The defense and foreign-aid requests were contained in a proposed 2007 budget that totals 2.7 trillion dollars, an increase of 2.3 percent over the current fiscal year. Despite the increase, the federal deficit, if approved, would decline from this year's current estimate of a record 423 billion dollars to $354 billion, according to the administration. However, its deficit forecasts have consistently proven over-optimistic.
With such a large increase in proposed Pentagon spending, Bush's 2007 budget calls for either holding the line or reducing spending in social and education programs, and even in community policing. In what could prove especially controversial in an election year, he is also calling for cuts in anticipated spending for Medicare, a popular health insurance program for elderly and disabled people.
Bush combined the release of his budget proposal with a new appeal to make permanent tax cuts on corporations and the wealthy that were enacted during his first term. In a Washington Post column published Sunday, Bush's former top economic adviser, Douglas Holtz-Eakin, warned that tax increases were inevitable unless the budget and the size of the government were reduced.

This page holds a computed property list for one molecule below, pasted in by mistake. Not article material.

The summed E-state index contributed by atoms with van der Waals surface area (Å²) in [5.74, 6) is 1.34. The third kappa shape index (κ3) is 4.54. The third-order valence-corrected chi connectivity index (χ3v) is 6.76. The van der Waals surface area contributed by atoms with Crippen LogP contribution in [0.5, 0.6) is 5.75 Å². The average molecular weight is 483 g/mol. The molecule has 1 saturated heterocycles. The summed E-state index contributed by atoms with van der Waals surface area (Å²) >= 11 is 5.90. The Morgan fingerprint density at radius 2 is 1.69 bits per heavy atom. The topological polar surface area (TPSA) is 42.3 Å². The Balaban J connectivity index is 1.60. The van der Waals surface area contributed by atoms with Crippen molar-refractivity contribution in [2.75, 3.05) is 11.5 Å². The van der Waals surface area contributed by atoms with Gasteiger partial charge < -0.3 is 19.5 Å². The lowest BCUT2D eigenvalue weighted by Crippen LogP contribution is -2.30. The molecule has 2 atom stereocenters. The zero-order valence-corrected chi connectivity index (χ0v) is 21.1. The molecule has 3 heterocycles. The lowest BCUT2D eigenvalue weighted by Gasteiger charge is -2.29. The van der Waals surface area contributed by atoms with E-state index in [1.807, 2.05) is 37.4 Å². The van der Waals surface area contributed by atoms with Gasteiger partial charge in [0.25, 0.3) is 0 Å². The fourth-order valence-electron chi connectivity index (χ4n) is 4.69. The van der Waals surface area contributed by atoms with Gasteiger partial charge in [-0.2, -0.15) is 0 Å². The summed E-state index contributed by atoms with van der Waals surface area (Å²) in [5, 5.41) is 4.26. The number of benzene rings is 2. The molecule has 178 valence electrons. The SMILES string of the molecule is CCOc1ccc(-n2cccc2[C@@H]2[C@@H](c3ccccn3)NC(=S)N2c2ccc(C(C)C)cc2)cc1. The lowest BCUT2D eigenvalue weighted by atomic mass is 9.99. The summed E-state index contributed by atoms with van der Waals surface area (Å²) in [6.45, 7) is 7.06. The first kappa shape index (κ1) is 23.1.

With the Pentagon budget trajectory still headed upwards, however, such a prospect looks increasingly doubtful. On Friday, the Defense Department released its latest Quadrennial Defense Report (QDR) which, while rejecting calls to increase the size of its over-stretched ground forces in the Army and marines, urged major increases in its special operations forces (SOF), which are particularly costly to train and equip.
Also as part of its "war on terror," which has the Pentagon has renamed "The Long War," it is pushing full speed ahead on expensive new weapons systems that can intimidate potential rivals, such as China or Russia.
"Like the QDR, the fiscal 2007 budget reflects the department's continuum of change as we defend our nation, engage in the long war against terrorist extremism, and prepare for future potential adversaries," Defense Secretary Donald Rumsfeld said Monday.